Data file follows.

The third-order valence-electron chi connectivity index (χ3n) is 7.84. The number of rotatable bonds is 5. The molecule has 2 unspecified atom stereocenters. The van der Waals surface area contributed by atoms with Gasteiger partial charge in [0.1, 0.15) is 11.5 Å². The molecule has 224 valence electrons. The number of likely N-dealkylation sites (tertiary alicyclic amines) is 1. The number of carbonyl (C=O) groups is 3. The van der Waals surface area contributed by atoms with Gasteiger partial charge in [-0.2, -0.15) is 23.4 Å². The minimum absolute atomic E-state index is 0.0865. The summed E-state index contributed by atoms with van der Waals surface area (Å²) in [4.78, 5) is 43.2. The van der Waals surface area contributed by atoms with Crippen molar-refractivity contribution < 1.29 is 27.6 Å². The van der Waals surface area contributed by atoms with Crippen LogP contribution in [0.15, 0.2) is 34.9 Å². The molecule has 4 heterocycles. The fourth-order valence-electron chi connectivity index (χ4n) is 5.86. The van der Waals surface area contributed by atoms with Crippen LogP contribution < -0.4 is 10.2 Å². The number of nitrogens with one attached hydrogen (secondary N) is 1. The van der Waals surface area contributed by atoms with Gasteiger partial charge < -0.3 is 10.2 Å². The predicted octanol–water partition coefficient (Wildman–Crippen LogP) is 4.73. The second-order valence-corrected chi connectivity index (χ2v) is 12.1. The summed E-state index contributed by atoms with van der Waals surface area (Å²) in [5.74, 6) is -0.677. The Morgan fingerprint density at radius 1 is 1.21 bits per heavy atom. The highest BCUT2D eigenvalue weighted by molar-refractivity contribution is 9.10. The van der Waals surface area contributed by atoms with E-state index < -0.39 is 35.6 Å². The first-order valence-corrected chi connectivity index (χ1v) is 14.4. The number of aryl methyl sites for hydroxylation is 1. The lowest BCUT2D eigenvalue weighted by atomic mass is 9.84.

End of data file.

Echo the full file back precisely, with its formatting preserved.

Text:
The third-order valence-electron chi connectivity index (χ3n) is 7.84. The number of rotatable bonds is 5. The molecule has 2 unspecified atom stereocenters. The van der Waals surface area contributed by atoms with Gasteiger partial charge in [0.1, 0.15) is 11.5 Å². The molecule has 224 valence electrons. The number of likely N-dealkylation sites (tertiary alicyclic amines) is 1. The number of carbonyl (C=O) groups is 3. The van der Waals surface area contributed by atoms with Gasteiger partial charge in [-0.2, -0.15) is 23.4 Å². The minimum absolute atomic E-state index is 0.0865. The summed E-state index contributed by atoms with van der Waals surface area (Å²) in [4.78, 5) is 43.2. The van der Waals surface area contributed by atoms with Crippen molar-refractivity contribution < 1.29 is 27.6 Å². The van der Waals surface area contributed by atoms with Crippen LogP contribution in [0.15, 0.2) is 34.9 Å². The molecule has 4 heterocycles. The fourth-order valence-electron chi connectivity index (χ4n) is 5.86. The van der Waals surface area contributed by atoms with Crippen LogP contribution < -0.4 is 10.2 Å². The number of nitrogens with one attached hydrogen (secondary N) is 1. The van der Waals surface area contributed by atoms with Gasteiger partial charge < -0.3 is 10.2 Å². The predicted octanol–water partition coefficient (Wildman–Crippen LogP) is 4.73. The second-order valence-corrected chi connectivity index (χ2v) is 12.1. The summed E-state index contributed by atoms with van der Waals surface area (Å²) in [5.74, 6) is -0.677. The Morgan fingerprint density at radius 1 is 1.21 bits per heavy atom. The highest BCUT2D eigenvalue weighted by molar-refractivity contribution is 9.10. The van der Waals surface area contributed by atoms with E-state index < -0.39 is 35.6 Å². The first-order valence-corrected chi connectivity index (χ1v) is 14.4. The number of aryl methyl sites for hydroxylation is 1. The lowest BCUT2D eigenvalue weighted by atomic mass is 9.84.